Monthly Archives: February 2010

Patrick McCollum’s Fight for Your Religious Rights

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Patrick McCollum’s legal challenge against the State of California may sound like it just concerns the religious freedom of prisoners, but make no mistake: the outcome of his case will affect every one of us, and determine whether our Constitutional right to freedom of religion is conditional or absolute.

There have been several great articles written about Patrick recently, by Jason Pitzl-Waters at the Wild Hunt, Gus diZerega at Beliefnet, and this Llewellyn article by Donald Michael Kraig. Today I sat in for my friend and colleague Peter Laufer on his Sunday morning KOWS radio show, which gave me the opportunity to interview Patrick on the air about his case. If you have not educated yourself about the case and what is at stake, now is your chance to listen to Patrick explain it in his own words.

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Time is of the essence for making our voice heard in this case, and publicity, like sunlight, may be the best disinfectant for the insidious creep of religious discrimination not just in California but nationwide. Here again are the people to contact in the State government. Phone calls and written letters are best, and public pressure really can make a difference.

Write the Governor of California.  This is a federal case, so you do NOT have to be a California resident to make your views known.  If California prevails, similar efforts will be made in other states.

Governor Arnold Schwarzenegger
State Capitol Building
Sacramento, CA 95814
Phone: 916-445-2841
Fax: 916-558-3160

For the same reason write California’s Attorney General.

Edmund G. Brown, Jr.
Attorney General’s Office
California Department of Justice
Attn: Public Inquiry Unit
P.O. Box 944255
Sacramento, CA 94244-2550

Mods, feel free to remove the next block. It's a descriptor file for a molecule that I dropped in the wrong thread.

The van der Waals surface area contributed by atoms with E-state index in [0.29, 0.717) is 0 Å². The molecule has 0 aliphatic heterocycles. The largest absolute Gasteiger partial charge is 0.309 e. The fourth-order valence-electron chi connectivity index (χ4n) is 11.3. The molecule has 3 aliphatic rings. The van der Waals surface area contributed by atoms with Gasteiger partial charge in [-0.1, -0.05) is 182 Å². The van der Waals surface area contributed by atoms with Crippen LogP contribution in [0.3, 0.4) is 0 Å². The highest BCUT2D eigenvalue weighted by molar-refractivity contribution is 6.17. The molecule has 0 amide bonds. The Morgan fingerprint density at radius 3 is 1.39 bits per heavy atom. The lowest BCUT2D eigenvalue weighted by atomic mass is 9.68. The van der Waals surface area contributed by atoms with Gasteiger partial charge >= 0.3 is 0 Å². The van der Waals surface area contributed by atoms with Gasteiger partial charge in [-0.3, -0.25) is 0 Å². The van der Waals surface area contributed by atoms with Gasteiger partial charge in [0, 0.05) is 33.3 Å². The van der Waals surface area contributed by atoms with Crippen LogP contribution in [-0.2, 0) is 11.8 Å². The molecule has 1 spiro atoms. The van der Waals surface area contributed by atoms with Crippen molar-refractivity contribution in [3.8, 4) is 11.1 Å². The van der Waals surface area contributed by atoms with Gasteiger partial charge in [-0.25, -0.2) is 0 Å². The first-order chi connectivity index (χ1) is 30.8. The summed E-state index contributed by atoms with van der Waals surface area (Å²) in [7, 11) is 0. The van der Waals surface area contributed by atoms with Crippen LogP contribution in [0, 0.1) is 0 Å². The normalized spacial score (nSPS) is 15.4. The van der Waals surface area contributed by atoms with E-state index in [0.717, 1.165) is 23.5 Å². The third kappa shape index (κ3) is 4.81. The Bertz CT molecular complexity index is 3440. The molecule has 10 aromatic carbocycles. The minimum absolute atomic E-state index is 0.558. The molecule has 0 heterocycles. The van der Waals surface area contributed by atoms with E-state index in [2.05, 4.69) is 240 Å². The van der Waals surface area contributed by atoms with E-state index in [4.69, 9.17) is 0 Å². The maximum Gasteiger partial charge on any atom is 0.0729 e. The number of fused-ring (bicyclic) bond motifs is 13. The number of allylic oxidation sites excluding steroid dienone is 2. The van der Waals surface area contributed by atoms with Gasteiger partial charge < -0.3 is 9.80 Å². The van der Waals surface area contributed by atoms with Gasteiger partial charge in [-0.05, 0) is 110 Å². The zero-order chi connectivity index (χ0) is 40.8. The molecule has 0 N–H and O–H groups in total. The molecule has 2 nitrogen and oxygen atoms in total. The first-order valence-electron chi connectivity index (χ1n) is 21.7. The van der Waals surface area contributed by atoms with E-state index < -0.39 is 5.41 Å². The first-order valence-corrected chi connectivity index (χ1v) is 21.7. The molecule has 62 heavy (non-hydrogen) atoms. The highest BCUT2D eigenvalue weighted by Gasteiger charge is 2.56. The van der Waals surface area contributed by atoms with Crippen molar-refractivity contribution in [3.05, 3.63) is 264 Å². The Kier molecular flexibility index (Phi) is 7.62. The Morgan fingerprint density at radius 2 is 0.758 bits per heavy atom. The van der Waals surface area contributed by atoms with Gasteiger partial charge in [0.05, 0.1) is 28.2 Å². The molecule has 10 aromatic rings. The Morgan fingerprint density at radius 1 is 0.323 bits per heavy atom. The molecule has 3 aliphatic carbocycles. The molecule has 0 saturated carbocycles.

And write the Secretary of the California Dept. of Corrections.

Matthew Cate
California Department of Corrections and Rehabilitation
P.O. Box 942883
Sacramento, CA 94283-0001
916-445-1773

State that you want a state-wide truly fair and neutral policy that includes equal accommodations of Pagans and other minority religions based on religiously neutral criteria.

2010 New Year’s Dream Resolutions

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Yes, it’s time once again to post my New Year’s Dream Resolutions. Actually it is well past time to post them, and my handwritten notes from reading through last year’s dreams have been sitting on my desk for over a month, waiting for me to write them up.

The one waking-life resolution I made for myself this year is to relax more, and the only way I can make this resolution square with having so many projects in motion is to not push forward any project until I feel the energy for it. Everything has to take its own time this year, without me trying to force anything to fruition before its time. So, much to the dismay of my Aries mentality, everything is not getting done instantly. Dream resolutions are being written in mid-February, and that’s just the way it is.

In 2008, this is how I explained the concept of New Year’s Dream Resolutions:

This new feature is not like most New Year’s Resolutions because these are not about how to act during the day, they’re about what to do in dreams. Doing the right thing in dreams is much different than doing the right thing in waking life. It is hard to know whether a monster in a dream is an evil demon that needs to be vanquished or a gift in disguise that only needs witnessing in order to completely transform. Sometimes of course it is both, in which case you may want to consult a professional. Fortunately, I am a professional.

My dream resolutions tend to come out more like pronouncements than typical New Year’s resolutions, but that is part of the fun. This is a type of dream re-scripting, so if you try them yourself just let them come out the way they are. And here are mine for this year:

1. If you are held underground in a “DNA-resistant container,” get out immediately, maybe by turning into a tree and growing yourself out and away.

2. The lucid stream is glittering all the way down to the gravel, so go ahead and dip your fingers in.

3. Do not give your name when caught in someone else’s library—Google will find out and publicize it!

4. If you are pole-vaulting across the grass, don’t assume you will fail. Enjoy sailing through the air and you will make it just fine!